Walter Rodgers

America's new drug of choice: revenge

Capital punishment is vengeance masquerading as justice. No matter how heinous the crime, we lose our moral highground when we allow killing as a punishment for murder.

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The United States seems increasingly obsessed with vengeance at every level of society. Unable or unwilling to try to fathom the complexities of our times, we find solace in revenge. It is our narcotic. And it dulls public thinking by excusing us from having to address the moral and political complications we choose not to deal with.

I spent much of last summer in New England, arguing over dinners with friends as to whether Steven Hayes, a habitual criminal convicted of torturing and savagely murdering a Connecticut mother and her two daughters, deserved to be executed.

A jury decided he did.

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My friends, along with the jury, believed the case so heinous that the perpetrator deserved to die. But isn’t every murder heinous?

A shameful history

The issue, then, is not whether Mr. Hayes and his yet-to-be-tried alleged accomplice, Joshua Komisarjevsky, merited the death penalty. Hayes clearly wants to die. He smiled when he heard the verdict. His attorney called the sentence “suicide by the state.” The issue is the death penalty itself.

The indisputable fact remains that as long as the death penalty is available to judges and juries, we will execute people to satisfy people’s lust for revenge, and often mistakenly. As a nation we have a shameful history of executing innocents, from Salem’s alleged witches, to cattle rustlers, to “uppity blacks” and alleged murderers who we later discovered had incompetent defense attorneys. The only way a civilized people can prevent execution of the innocent is to outlaw the death penalty as an option.

Until only recently, when the Supreme Court forbade it, American courts were even executing the mentally retarded and juveniles, employing the Connecticut rationale that the crime was too heinous.

As a reporter, whenever I interviewed a murder victim’s surviving parents or spouse, it was clear they passionately wanted an eye for an eye.

A Connecticut friend, an educated physician, said she wanted Hayes and his partner to die. When I exclaimed, “That’s revenge!” my doctor friend said, “That’s right!”

A vengeful society

There is no question as to the grievous injustice a victim’s family suffers. And there is no question as to the moral wrong of murder and base criminality. But awful crimes can also be committed when vengeance masquerades as justice. And revenge has become our drug of choice.

In 2003, in Nineveh Province in Iraq, an officer in the 101st Airborne pointed to one of his men and in a hushed tone said, that soldier “wants to be here because he lost family in the terrorist attacks on the World Trade Center in 2001.” I was led to understand that this soldier eagerly killed more than a few Iraqis to avenge the death of kin, despite the fact Iraqis had nothing to do with the 9/11 attacks. It would seem Iraqis are Muslims, and that seemed to slake his need for vengeance.

But American politics, too, is riddled with a quest for vengeance. The recent midterm elections were rife with a strong element of revenge. The tea party was out to punish President Obama because he hasn’t mended everything they think is wrong with America. In recent years, Republicans wanted vengeance because they felt a sense of entitlement to the White House.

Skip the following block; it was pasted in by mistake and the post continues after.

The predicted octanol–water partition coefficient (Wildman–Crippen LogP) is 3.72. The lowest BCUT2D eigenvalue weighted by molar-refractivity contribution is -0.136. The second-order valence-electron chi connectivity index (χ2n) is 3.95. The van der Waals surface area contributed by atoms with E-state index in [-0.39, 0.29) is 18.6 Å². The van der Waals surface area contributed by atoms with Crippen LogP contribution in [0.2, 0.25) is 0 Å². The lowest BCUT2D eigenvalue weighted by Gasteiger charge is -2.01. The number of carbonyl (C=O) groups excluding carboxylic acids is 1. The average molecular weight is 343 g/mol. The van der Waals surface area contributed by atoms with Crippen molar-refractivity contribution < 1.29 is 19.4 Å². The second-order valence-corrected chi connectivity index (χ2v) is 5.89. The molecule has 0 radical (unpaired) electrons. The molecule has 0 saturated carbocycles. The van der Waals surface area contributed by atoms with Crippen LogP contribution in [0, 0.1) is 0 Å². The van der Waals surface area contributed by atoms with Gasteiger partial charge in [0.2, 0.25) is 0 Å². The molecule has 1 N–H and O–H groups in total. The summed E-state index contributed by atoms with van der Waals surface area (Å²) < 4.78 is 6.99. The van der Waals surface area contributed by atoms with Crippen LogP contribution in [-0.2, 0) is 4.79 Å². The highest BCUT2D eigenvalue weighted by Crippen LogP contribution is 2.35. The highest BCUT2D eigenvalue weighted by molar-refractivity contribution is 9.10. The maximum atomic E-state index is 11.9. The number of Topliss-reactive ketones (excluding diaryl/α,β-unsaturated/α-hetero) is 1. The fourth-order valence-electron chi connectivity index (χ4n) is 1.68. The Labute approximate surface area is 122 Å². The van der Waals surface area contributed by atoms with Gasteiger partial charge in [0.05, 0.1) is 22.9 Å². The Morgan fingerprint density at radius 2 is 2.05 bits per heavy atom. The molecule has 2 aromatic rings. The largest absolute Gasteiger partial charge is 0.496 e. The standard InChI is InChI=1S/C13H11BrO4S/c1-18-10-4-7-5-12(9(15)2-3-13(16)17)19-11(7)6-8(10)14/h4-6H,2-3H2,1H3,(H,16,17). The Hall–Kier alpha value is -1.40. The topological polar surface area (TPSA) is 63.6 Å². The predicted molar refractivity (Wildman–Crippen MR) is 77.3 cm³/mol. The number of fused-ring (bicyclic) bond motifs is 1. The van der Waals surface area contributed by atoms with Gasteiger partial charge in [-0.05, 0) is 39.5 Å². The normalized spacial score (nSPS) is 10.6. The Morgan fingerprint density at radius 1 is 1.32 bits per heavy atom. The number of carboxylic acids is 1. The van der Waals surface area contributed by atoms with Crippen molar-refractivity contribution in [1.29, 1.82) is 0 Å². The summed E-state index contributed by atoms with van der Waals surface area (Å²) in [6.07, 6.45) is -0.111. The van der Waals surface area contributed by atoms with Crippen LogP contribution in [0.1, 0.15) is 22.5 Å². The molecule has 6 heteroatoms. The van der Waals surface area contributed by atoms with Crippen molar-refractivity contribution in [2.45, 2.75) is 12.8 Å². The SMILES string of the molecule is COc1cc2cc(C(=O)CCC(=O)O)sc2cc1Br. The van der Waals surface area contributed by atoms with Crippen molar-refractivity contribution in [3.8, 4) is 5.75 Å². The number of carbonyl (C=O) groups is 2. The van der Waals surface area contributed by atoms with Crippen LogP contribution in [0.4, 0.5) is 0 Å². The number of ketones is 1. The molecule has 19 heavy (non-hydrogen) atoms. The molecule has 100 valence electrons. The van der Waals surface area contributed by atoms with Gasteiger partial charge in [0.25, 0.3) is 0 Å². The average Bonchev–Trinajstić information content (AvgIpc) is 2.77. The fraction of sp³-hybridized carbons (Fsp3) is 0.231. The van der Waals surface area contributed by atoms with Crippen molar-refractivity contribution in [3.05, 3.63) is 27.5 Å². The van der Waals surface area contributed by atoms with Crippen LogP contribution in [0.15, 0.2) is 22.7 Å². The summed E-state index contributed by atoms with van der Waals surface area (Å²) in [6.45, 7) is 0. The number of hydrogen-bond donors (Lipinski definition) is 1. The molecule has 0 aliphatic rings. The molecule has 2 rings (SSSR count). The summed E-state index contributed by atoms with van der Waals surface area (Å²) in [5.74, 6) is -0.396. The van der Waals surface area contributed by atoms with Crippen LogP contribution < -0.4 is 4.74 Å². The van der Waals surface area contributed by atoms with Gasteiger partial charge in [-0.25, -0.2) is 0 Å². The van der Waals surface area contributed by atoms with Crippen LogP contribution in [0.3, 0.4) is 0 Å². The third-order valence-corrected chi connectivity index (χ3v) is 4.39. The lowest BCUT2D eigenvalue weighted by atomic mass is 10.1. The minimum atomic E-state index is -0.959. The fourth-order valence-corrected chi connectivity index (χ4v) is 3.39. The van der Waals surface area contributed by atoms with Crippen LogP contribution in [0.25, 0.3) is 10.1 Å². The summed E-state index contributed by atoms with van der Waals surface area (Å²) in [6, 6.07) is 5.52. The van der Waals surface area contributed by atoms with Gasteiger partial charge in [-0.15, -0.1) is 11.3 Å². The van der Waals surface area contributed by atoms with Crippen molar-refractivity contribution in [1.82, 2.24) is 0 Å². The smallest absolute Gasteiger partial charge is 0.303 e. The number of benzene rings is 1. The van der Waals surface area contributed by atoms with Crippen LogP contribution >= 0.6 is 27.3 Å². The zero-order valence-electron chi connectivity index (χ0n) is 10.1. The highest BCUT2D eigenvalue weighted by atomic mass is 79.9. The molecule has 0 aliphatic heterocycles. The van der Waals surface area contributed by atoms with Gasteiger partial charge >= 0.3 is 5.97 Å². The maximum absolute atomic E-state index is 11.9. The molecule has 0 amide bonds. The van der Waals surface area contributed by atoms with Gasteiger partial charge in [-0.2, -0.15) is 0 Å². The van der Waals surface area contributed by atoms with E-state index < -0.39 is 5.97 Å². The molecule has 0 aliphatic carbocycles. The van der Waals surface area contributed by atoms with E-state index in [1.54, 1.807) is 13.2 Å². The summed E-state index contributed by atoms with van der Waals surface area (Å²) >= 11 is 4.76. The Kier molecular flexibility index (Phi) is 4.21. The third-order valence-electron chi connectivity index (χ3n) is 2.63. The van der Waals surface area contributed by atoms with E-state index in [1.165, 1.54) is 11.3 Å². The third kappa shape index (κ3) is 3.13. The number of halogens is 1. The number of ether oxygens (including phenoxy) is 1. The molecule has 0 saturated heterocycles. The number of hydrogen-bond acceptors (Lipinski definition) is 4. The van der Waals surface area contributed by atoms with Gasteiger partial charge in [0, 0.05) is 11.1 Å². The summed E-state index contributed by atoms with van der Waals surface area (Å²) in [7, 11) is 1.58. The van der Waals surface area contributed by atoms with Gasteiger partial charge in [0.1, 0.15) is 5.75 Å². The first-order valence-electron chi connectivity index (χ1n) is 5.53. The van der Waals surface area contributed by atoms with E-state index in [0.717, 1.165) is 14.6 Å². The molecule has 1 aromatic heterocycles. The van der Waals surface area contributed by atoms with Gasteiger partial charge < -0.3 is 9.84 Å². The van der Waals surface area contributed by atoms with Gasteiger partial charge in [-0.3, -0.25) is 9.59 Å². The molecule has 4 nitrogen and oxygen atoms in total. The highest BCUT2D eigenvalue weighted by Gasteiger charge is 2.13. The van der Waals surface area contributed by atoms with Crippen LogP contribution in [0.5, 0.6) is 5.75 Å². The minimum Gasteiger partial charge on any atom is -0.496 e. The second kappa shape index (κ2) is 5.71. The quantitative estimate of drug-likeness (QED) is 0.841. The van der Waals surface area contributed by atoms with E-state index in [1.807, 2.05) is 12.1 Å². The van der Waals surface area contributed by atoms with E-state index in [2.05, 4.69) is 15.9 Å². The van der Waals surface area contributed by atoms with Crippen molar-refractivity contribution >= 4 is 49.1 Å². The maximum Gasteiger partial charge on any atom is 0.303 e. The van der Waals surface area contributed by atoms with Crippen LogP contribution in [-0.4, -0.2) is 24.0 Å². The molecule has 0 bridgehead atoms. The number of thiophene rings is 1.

Speaking to the Heritage Foundation shortly after the election, Senate Republican leader Mitch McConnell articulated the Republicans’ chief goal: “The single most important thing we want to achieve is for President Obama to be a one-term president.”

Justice or revenge?

We are assailed on every front by subtle attempts to legitimize vengeance. Watching an NFL football game on TV, I saw a commercial for “Faster,” a new movie featuring a big dude – Dwayne Johnson (The Rock) – with a huge gun. He announces that he is going to avenge the killing of his brother. A voice says “They’re going after everyone on his list.” Johnson then intones, “God can’t save you from me.”

I rather thought that in democratic societies justice is meted out in the courts. Does no one remember that law is the glue that holds societies together? Individual score-settling is a criminal act.

Only a Hollywood film? No, it’s art imitating life. The Associated Press recently reported that administrative judges who hear Social Security disability cases have faced more than 80 threats in the past year from disgruntled claimants “angry over being denied benefits or frustrated at lengthy delays in processing claims.” The same Social Security vigilantes also target the judges’ families.

People may have strong feelings about the need for Connecticut to execute Hayes for murder, but let’s be honest: Capital punishment is itself about killing. It is a conjoined twin of vengeance, which is blatantly immoral. Do we really find any moral high ground in executing someone for murder, especially when we do not need to kill to punish them?

A juror who voted for the death penalty in the Connecticut trial wrestled with that question, clearly grasping the larger dilemma in matters of societal vengeance and the death penalty. Quoted in The New York Times, juror Ian Cassell said, “No one is happy. Nothing is better. Nothing is solved.”

Walter Rodgers, a former senior international correspondent for CNN, writes a biweekly column.

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